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Are there subtle differences in meaning between the nouns summary, abstract, overview, and synopsis?

Which would be the most appropriate term for a one-page "executive summary" of a research report?

From Wiktionary:

  • summary: An abstract or a condensed presentation of the substance of a body of material.
  • abstract: An abridgement or summary.
  • overview: A brief summary, as of a book or a presentation.
  • synopsis: A brief summary of the major points of a written work, either as prose or as a table; an abridgment or condensation of a work.
  • Personally I would use 'synopsis' but any of them would work. – WS2 Feb 11 '14 at 22:30
  • Don't forget "précis"! Oh, and "thumbnail sketch," too. Précis certainly has some snob appeal, no? (I mean "Mais oui?") Don – rhetorician Feb 12 '14 at 0:38
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    I like Professor David Barnhill's argument for precis: "A precis is a brief summary of a larger work. The term "abstract" has the same meaning and is much more common, but I prefer the term precis because of its relation to the word "precise," and because of the way the word is pronounced: "pray-see." A precis is a precise condensation of the basic thesis and major points of a paper; it tells the reader the gist of what has been said." uwosh.edu/facstaff/barnhill/490-docs/assignments/precis – Mark D Worthen PsyD Feb 23 '18 at 0:24
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Summary is the most catch-all term of this group, and the one that shows up the most in general everyday English.

Abstract is most commonly used in the scientific context. It is typically a formal requirement for publication, as the initial section of a scientific paper. Often times if you find scientific papers online, it is just the abstract that is available.

Overview is similar in literal meaning to "summary". It has a slight informality to it.

Synopsis again could be exchanged directly for "summary" in most contexts. It has a slightly more formal feel, and shows up in the literature and the arts a bit more frequently than other contexts (e.g., "I just want to read a synopsis of the novel, not the whole thing" sounds a bit better than "summary"). A synopsis often is often more detailed than a regular "summary".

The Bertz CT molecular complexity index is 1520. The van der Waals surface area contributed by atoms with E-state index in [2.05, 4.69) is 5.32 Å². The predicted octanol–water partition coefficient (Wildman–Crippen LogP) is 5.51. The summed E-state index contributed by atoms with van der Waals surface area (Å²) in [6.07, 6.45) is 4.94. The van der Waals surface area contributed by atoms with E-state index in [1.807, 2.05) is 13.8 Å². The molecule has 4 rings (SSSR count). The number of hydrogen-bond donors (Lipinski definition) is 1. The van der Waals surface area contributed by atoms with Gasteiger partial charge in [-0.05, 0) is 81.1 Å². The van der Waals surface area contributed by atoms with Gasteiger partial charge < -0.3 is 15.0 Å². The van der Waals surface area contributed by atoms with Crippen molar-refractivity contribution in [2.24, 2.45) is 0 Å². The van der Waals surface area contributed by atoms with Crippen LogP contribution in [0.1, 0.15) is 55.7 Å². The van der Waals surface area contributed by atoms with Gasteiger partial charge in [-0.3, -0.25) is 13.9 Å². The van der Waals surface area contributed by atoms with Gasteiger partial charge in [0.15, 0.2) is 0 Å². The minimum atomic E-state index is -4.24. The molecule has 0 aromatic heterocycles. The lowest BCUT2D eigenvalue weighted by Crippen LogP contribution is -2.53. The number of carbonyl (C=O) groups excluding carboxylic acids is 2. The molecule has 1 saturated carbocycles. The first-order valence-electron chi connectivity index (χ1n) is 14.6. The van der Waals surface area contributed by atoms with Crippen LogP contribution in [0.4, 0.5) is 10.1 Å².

Executive Summary shows up most often in a business context, or sometimes also in a political context (e.g., think-tank white papers).

Any of these would probably work in a research report, but it would also depend on the audience. Scientists would probably be most comfortable with "Abstract"; MBAs with "Executive Summary"; for a more general public audience where you want to seem accessible, "Overview". If you're not sure, I can't imagine going wrong with "Summary".

Note that I'm American, so this answer applies most directly to American English.

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    This one-page PDF from a community college writing center complements joseph_morris's excellent summary (above). jccc.edu/student-resources/tutors-accessibility/writing-center/… – Mark D Worthen PsyD Mar 7 '18 at 2:53
  • Also, there is somewhat called abrégé, which is placed right after the heading of each chapter. Abrégé is very (not longer then 1/2 of a page, i.e. it is shorter then typical abstract) and describes the chapter instead of document. (Feel free to correct me). – john c. j. Apr 7 '18 at 22:26
  • @johnc.j. As you can see from the Wiktionary article you link, abrégé is only a word in French. If it was an English word as well, it would have a separate listing under "English". – joseph_morris Apr 10 '18 at 22:39
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synopsis suggests an outline or series of key points, sometimes implying restraint in keeping factual, objective, professional, or formal ("a synopsis of North American flora" or "a synopsis of the novel")

summary implies moving from the specific to the more general or the gist or take-away of something, and it is more likely to include the subjective ("summarized the movie as a bad coming-of-age drama")

overview implies a comprehensive, coherent whole or bird's-eye view ("gave an overview of the project")

abstract and precis both denote that the subject is a text

abstract is commonly used in technical and scientific contexts ("wrote an abstract for a scholarly journal article")

  • Welcome to English SE! Could you edit to include citations for these definitions? This site generally prefers well-sourced answers, and unsourced ones may be removed. – Rand al'Thor Aug 7 '17 at 8:06
  • +1 for reminding me of the phrase that I sought: bird's-eye view. Thanks. – Graham Perrin Oct 14 '17 at 6:56
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A little more detail:

The most appropriate term for a one page summary of a research report would normally be "Abstract", as it gives the abstract or high-level information without the details. The body may be labeled as "Detail". (They are essentially opposites, or complements. Abstract:Detail)

If the information is expected to summarize the points upon which a decision is to be made then "Executive Summary", meaning summary of the actionable parts, would be used.

See definitions of "Abstract" and "Executive" for the reasons this is so.

Although summary and synopsis are very close in meaning due to common usage, a summary is supposed to contain conclusions (sum, total) "In summary, therefore, I say to you .." while a synopsis is an overview.

I am an American English speaker.

  • Also, there is somewhat called abrégé, which is placed right after the heading of each chapter. Abrégé is very (not longer then 1/2 of a page, i.e. it is shorter then typical abstract) and describes the chapter instead of document. (Feel free to correct me). – john c. j. Apr 7 '18 at 22:25

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